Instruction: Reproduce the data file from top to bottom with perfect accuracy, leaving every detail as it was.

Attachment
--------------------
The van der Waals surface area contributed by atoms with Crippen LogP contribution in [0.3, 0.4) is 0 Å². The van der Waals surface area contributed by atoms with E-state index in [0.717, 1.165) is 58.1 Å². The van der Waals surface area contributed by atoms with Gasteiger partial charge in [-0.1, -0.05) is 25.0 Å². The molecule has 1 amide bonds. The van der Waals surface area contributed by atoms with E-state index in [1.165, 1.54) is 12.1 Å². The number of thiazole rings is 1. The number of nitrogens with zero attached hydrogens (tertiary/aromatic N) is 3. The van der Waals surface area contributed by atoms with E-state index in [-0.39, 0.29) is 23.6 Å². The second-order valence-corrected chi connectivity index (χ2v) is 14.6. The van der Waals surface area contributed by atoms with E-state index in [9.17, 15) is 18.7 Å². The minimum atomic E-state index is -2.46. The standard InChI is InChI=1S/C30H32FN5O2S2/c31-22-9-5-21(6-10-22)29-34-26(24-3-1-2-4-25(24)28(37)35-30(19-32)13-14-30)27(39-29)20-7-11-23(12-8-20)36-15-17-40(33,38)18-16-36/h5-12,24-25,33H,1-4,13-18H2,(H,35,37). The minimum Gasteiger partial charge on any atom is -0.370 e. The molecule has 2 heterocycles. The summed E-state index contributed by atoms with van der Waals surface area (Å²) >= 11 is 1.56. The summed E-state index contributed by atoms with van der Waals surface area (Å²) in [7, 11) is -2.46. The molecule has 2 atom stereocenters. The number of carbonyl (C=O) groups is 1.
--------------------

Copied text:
The van der Waals surface area contributed by atoms with Crippen LogP contribution in [0.3, 0.4) is 0 Å². The van der Waals surface area contributed by atoms with E-state index in [0.717, 1.165) is 58.1 Å². The van der Waals surface area contributed by atoms with Gasteiger partial charge in [-0.1, -0.05) is 25.0 Å². The molecule has 1 amide bonds. The van der Waals surface area contributed by atoms with E-state index in [1.165, 1.54) is 12.1 Å². The number of thiazole rings is 1. The number of nitrogens with zero attached hydrogens (tertiary/aromatic N) is 3. The van der Waals surface area contributed by atoms with E-state index in [-0.39, 0.29) is 23.6 Å². The second-order valence-corrected chi connectivity index (χ2v) is 14.6. The van der Waals surface area contributed by atoms with E-state index in [9.17, 15) is 18.7 Å². The minimum atomic E-state index is -2.46. The standard InChI is InChI=1S/C30H32FN5O2S2/c31-22-9-5-21(6-10-22)29-34-26(24-3-1-2-4-25(24)28(37)35-30(19-32)13-14-30)27(39-29)20-7-11-23(12-8-20)36-15-17-40(33,38)18-16-36/h5-12,24-25,33H,1-4,13-18H2,(H,35,37). The minimum Gasteiger partial charge on any atom is -0.370 e. The molecule has 2 heterocycles. The summed E-state index contributed by atoms with van der Waals surface area (Å²) >= 11 is 1.56. The summed E-state index contributed by atoms with van der Waals surface area (Å²) in [7, 11) is -2.46. The molecule has 2 atom stereocenters. The number of carbonyl (C=O) groups is 1.